Washed out

Washed out

Over the weekend, the NPR program The State We’re In aired an interview with a Palestinian man named Louie whose family tried to kill him when they found out he was gay. He fled Nablus for Tel Aviv, where he found refuge in its sizable gay community. Of course, as a Palestinian, he had no legal right to be there, and he lived essentially underground before finding asylum in an unnamed European country.

Is Louie’s story “good for Israel”? On the one hand, Israel’s relatively open attitude to gays is a point of pride. Although things aren’t perfect there, LGBT activists will say that Israel is one of the most gay-friendly places in the world.

On the other hand, Louie is also a casualty of the Israeli-Palestinian conflict — unwelcome at home and stateless and powerless as soon as he crosses the Green Line.

Louie appears in the documentary film The Invisible Men, which was shown last month at an LGBT film festival in San Francisco. For a dozen or so protesters, there was no doubt that the film was “good for Israel.” They claimed the screening — and the participation of the Israeli consulate as cosponsor — was “pinkwashing”; that is, deflecting attention from the Palestinian situation by touting Israel’s liberal record on gay rights. The protest was part of a wider campaign by pro-Palestinian activists — most aligned with the Boycott, Divestment, and Sanctions movement — to blow the whistle whenever Israel is depicted as anything less than an oppressor state.

“Pinkwashing” is the subject of a fascinating back-and-forth in the current on-line edition of Tikkun magazine. Essentially, it’s a debate among leftists over F. Scott Fitzgerald’s proposition that “the test of a first-rate intelligence is the ability to hold two opposed ideas in the mind at the same time, and still retain the ability to function.”

The debate is led off by Arthur Slepian, whose A Wider Bridge organization promotes dialogue between gays in Israel and abroad. He celebrates Israel’s record on gays and charges that those who accuse Israel of “pinkwashing” are engaging in their own “disinformation campaign.” At the same time, he remains “acutely aware that other human rights struggles exist, both within Israel and in the Palestinian territories.” Slepian passes the Fitzgerald test: “[C]elebrating gay rights in Israel has never stopped anyone, including our speakers, from criticizing the policies of the Israeli government toward Palestinians,” he writes.

Those waving the “pinkwashing” flag, meanwhile, continue to regard discussion of the conflict as a zero-sum game: What’s good for Israelis is bad for Palestinians. As Seattle peace activist Wendy Elisheva Somerson puts it, “Having gay rights for Jewish Israeli LGBT folks doesn’t make life at all easier for queer Palestinians.” Katherine Franke of Columbia Law School puts the same idea this way: “As some states expand their laws protecting the rights of LGBT people, pinkwashing has become an effective tool to portray a progressive reputation when their other policies relating to national security, immigration, income inequality, and militarism are anything but progressive.”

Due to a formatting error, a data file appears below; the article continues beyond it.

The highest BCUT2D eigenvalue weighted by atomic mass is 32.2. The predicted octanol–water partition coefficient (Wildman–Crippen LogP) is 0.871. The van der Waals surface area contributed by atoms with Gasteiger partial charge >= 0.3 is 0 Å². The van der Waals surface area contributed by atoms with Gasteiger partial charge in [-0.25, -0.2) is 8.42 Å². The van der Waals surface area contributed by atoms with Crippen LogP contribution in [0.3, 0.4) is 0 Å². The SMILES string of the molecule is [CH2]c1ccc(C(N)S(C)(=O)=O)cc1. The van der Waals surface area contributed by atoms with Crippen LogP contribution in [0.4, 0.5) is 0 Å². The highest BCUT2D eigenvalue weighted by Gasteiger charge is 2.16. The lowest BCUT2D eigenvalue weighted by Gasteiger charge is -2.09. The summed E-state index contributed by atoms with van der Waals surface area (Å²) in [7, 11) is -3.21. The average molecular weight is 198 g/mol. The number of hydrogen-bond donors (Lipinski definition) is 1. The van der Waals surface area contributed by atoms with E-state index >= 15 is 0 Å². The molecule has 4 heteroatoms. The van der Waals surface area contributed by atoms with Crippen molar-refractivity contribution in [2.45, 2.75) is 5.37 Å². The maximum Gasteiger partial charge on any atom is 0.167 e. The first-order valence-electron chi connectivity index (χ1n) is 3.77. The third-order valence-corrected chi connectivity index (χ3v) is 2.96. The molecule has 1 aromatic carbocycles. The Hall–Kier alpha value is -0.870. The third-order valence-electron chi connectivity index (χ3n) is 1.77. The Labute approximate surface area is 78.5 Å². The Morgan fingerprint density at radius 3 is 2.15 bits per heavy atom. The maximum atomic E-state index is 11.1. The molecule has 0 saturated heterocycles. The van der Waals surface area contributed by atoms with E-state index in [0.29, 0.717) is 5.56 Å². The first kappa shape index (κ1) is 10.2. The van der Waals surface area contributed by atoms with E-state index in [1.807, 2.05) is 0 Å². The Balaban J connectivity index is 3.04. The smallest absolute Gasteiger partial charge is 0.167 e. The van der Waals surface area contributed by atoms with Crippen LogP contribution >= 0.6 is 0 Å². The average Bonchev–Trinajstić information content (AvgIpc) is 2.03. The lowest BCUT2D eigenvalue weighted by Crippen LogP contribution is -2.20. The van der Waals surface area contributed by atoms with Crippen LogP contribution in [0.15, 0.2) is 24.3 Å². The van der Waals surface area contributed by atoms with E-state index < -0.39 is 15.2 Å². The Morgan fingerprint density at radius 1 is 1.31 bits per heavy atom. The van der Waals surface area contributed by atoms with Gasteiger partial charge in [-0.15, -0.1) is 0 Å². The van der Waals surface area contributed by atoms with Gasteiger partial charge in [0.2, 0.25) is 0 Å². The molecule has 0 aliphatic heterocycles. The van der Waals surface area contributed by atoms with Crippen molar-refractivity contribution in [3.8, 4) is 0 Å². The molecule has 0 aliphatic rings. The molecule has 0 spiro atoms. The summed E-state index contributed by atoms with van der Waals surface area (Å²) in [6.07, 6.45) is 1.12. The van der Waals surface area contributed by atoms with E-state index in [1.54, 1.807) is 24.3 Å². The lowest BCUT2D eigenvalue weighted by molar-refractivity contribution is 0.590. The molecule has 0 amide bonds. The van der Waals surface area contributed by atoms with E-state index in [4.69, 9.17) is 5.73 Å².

Or, as Will sings in Oklahoma!, “If you cain’t give me all, give me nuthin’.”

Note how Somerson and Franke give no credit to the folks who attend these presentations or read about them. In their minds, a lecture or a film screening is propaganda, and its audiences are passive vessels for indoctrination. They don’t consider the audience member who might appreciate Israel’s progressive record on gay rights, and at the same time have questions about the settlements, the checkpoints, and the two-state solution. They can’t imagine someone listening to the NPR show about Louie and emerging ambivalent about the Mideast situation. To them, it’s one or the other: Israel good, Palestinians bad; Palestinians good, Israel bad.

Nor can they imagine that maybe — just maybe — progress on peace begins with progress in other areas of human and civil rights, and that the momentum for coexistence is more likely to come out of tolerant and multicultural Tel Aviv than the parts of Israel where homosexuality — like trading land for peace — is treated as an abomination.

They can’t imagine this sort of complexity because, well, complexity is the enemy. Simplification helps in their goal of demonizing Israel. And that process of simplification begins with erasing Israelis and Palestinians — the actual people who must confront the conflict and face the consequences of its resolution, for good and ill.

Because, let’s face it — dismissing Israel’s progress on gay rights as so much “propaganda” is also erasing the teenager who finds refuge in a Jerusalem “safe” house, or the office worker who can come out to his colleagues without being fired, or the lesbian who serves beside other soldiers in Israel’s tolerant military.

As Slepian puts it, “Israeli LGBT communities, organizations, leaders, and artists existed long before the pinkwashing debate. The Israeli government didn’t conjure them into existence as part of a PR campaign, nor did they come into being to serve as a foil for BDS supporters and the anti-occupation movement. They are their own people with their own objectives, leading real lives, often with great struggles, and there is much we can learn from both their triumphs and challenges.”

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